Mr. Bailey and I are currently enduring the specter of swim lessons for our darling Secondo, aged 3. This endearing experience involves greasing her down with sunscreen each afternoon right around the witching hour, wiggling into her bathing suit, remembering a towel, the right pair of goggles, a cool bottle of water, a snack for afterwards, an optional bribe and a pair of flip flops (either “Sparklies” or “Kitty-Cats” are usually the preferred choice).
If we are lucky, the swim lesson starts with a tentative smile. If we are unlucky, the swim lesson starts with a 20-minute scream fest and a lot of interest in other people’s kids as we pretend not to notice it is our darling girl who is screaming her head off to get out of the shallow end.
During these intense periods of profound interest in other people’s children I have noticed something unique about bathing suits these days. Mostly that they are more like swimming costumes of old.
Turtle-necked, long-sleeved, to-the-knee renditions of the wooly contraptions of old except in bathing suit material and the ugliest color palette ever created. Flourescent pinks and blues and greens, with exaggerated stitching for accents.
Kids being kids, they still manage to look perfectly adorable in them in what look like heat-stroke inducing outfits.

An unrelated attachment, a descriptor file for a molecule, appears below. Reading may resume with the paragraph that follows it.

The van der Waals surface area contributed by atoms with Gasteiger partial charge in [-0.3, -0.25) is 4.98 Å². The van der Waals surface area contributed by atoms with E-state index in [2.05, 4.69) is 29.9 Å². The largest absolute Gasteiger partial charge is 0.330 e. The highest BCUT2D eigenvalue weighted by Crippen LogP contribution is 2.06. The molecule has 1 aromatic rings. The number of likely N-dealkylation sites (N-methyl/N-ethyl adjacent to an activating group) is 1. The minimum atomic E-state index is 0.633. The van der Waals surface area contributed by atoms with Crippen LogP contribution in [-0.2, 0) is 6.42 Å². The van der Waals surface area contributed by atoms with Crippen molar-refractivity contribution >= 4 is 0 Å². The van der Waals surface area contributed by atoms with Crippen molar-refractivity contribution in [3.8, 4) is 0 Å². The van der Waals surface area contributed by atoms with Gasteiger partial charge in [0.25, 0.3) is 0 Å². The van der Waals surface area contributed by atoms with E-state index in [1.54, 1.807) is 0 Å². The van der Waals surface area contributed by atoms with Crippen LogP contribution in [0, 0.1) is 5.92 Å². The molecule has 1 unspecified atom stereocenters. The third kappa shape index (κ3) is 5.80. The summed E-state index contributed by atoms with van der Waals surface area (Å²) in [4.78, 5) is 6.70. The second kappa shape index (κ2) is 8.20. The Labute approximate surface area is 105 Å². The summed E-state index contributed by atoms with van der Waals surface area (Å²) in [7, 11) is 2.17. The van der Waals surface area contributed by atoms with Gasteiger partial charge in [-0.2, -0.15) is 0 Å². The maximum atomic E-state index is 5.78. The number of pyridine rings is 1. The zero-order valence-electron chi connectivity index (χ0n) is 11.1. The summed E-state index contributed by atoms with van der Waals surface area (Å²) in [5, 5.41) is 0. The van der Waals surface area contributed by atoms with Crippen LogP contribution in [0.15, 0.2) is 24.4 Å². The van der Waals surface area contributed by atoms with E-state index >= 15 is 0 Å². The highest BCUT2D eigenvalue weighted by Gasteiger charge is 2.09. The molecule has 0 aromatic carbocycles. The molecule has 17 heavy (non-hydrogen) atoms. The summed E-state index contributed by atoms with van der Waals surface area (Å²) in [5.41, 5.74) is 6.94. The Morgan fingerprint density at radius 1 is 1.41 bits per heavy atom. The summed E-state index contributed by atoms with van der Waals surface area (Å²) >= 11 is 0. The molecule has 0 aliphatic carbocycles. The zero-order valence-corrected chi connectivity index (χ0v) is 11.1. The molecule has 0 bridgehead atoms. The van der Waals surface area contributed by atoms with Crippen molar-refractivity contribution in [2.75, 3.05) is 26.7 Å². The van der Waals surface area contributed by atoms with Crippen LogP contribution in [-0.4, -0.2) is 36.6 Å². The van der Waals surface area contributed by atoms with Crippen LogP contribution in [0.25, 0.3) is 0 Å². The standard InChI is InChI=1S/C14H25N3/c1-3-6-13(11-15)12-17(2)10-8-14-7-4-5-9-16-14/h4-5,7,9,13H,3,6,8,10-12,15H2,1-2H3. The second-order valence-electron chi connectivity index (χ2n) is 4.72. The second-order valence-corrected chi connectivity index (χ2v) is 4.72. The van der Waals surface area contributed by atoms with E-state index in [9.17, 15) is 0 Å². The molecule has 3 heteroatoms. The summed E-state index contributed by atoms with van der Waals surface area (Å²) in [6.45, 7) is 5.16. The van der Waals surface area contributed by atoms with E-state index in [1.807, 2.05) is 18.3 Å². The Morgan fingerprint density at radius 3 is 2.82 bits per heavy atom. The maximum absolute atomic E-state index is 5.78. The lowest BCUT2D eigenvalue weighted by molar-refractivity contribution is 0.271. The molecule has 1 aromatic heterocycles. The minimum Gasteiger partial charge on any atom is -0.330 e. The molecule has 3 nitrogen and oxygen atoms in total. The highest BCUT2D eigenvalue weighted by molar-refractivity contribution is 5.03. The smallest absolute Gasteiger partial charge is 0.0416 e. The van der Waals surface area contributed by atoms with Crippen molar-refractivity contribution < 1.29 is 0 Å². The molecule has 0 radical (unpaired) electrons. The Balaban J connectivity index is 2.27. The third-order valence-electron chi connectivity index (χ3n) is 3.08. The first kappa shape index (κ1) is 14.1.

Oh, plus, the costumes come with matching hats. Most with multiple panels, back, sides and sometimes, front. I have yet to see one with goggles built in, but you know that day is coming.
Loving, doting parents gingerly enter the pool with these swaddled children. Their hearts are pure — to protect their babies from the harmful effects of the throbbing summer sun. And I say good on them.
But I think about the days of my childhood, when suits wore out after about five days and then the sun just baked you right through your trunks or tankini so that by the end of the summer your skin was 10 times browner than your best pair of khakis.
And yes, we might have a few more wrinkles now, but we survived it, felt the suns strong rays egg us back into the pool, warm our legs as a breeze off of wet skin made it seem suddenly much cooler than it was.
Maybe we’ll go back to that one day — or maybe not. In the meantime, I’m enjoying ignoring whoever that kid is who is screaming for her MamaMAMAMAAAMAAA! in the toddler swim class, and taking in those gorgeous swimming costumes of 2010.